The Air Corps was renamed by the United States
Congress largely as a compromise between
advocates of a separate air arm and those of the
Army high command who viewed the aviation arm
as an auxiliary branch to support the ground forces.
Although its members worked to promote the
concept of airpower and an autonomous air force
between 1926 and 1941, its primary purpose by
Army policy remained support of ground forces
rather than independent operations.
On 1 March 1935, still struggling with the issue of a
separate air arm, the Army activated the General
Headquarters Air Force for centralized control of
aviation combat units within the continental United
States, separate from but coordinate with the Air
Corps. The separation of the Air Corps from control
of its combat units caused problems of unity of
command that became more acute as the Air Corps
enlarged in preparation for World War II. This was
resolved by the creation of the Army Air Forces on
20 June 1941, when both organizations became
subordinate to the new higher echelon.
The Air Corps ceased to have an administrative
structure after 9 March 1942, but as "the permanent
statutory organization of the air arm, and the
principal component of the Army Air Forces," the
overwhelming majority of personnel assigned to the
AAF were members of the Air Corps.

The United States Army Air Forces (USAAF or
AAF) was the military aviation service of the United
States of America during and immediately after
World War II, and the direct predecessor of the
United States Air Force. The AAF was a component
of the United States Army, which in 1942 was
divided functionally by executive order into three
autonomous forces: the Army Ground Forces, the
Services of Supply (which in 1943 became the
Army Service Forces), and the AAF. Each of these
forces had a commanding general who reported
directly to the Chief of Staff of the United States
The AAF administered all parts of military aviation
formerly distributed among the Army Air Corps,
General Headquarters Air Force, and ground forces
corps area commanders, and thus became the first
air organization of the U.S. Army to control its own
installations and support personnel.
The Air Corps became the Army Air Forces in June
1941 to provide the air arm a greater autonomy in
which to expand more efficiently, and to provide a
structure for the additional command echelons
required by a vastly increased force. Although other
nations already had separate air forces independent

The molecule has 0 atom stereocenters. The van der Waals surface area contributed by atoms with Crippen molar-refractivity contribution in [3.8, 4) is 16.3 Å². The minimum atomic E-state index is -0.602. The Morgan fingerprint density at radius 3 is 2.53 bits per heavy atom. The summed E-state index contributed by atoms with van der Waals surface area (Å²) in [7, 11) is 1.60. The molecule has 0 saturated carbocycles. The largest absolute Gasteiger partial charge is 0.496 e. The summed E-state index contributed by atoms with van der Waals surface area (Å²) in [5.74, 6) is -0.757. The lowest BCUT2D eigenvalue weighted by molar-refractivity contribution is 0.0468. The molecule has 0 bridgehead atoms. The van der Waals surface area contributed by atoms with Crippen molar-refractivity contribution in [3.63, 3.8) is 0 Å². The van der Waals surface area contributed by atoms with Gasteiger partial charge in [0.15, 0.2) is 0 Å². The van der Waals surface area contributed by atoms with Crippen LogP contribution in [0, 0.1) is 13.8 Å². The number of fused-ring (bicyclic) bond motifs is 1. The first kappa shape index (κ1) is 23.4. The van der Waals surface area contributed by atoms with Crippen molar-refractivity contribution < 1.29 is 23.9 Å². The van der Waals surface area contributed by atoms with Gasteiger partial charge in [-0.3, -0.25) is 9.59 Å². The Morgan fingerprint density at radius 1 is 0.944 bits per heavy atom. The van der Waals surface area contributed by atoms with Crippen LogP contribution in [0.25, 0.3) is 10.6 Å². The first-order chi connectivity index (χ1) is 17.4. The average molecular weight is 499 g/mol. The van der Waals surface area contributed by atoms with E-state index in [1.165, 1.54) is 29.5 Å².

of the army or navy (such as the British Royal Air
Force and the German Luftwaffe), the AAF
remained a part of the United States Army until the
independent United States Air Force came into
being in September 1947.

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Air Base Group Airman Manual

Today, the United States Air Force (USAF) is the
aerial warfare service branch of the United States
Armed Forces and one of the seven American
uniformed services. It is the most recent branch of
the U.S. military to be formed, and is the largest and
one of the world's most technologically advanced air
The USAF articulates its core functions as Nuclear
Deterrence Operations, Special Operations, Air
Superiority, Global Integrated ISR, Space
Superiority, Command and Control, Cyberspace
Superiority, Personnel Recovery, Global Precision
Attack, Building Partnerships, Rapid Global
Mobility and Agile Combat Support.
The U.S. Air Force is a military service within the
Department of the Air Force, one of the three
military departments of the Department of Defense.
The USAF is headed by the civilian Secretary of the
Air Force, who is appointed by the President with
the advice and consent of the Senate.
The highest-ranking military officer in the
Department of the Air Force is the Chief of Staff of
the Air Force who exercises supervision over Air
Force units, and serves as a member of the Joint
Chiefs of Staff. Air Force combat forces are
assigned, as directed by the Secretary of Defense, to
the Combatant Commanders, and neither the
Secretary of the Air Force nor the Chief of Staff
have operational command authority over them.
The U.S. Air Force provides air support to ground
troops and aids in the recovery of troops in the field.
As of 2012, the service operates 5,484 aircraft, 450
ICBMs and 63 satellites. It has a $140 billion budget
with 332,854 active personnel, 185,522 civilian
personnel, 71,400 reserve personnel, and 106,700 air
guard personnel.
The USAF Core Values are:
Integrity first
Service before self
Excellence in all we do
The mission of the United States Air Force is to fly,
fight and win in air, space and cyberspace.

To achieve that mission, the Air Force has a vision
of Global Vigilance, Reach and Power. That vision
orbits around three core competencies: developing
Airmen, technology to war fighting and integrating
operations. These core competencies make our six
distinctive capabilities possible.
Air and Space Superiority
Global Attack
Rapid Global Mobility
Precision Engagement
Information Superiority
Agile Combat Support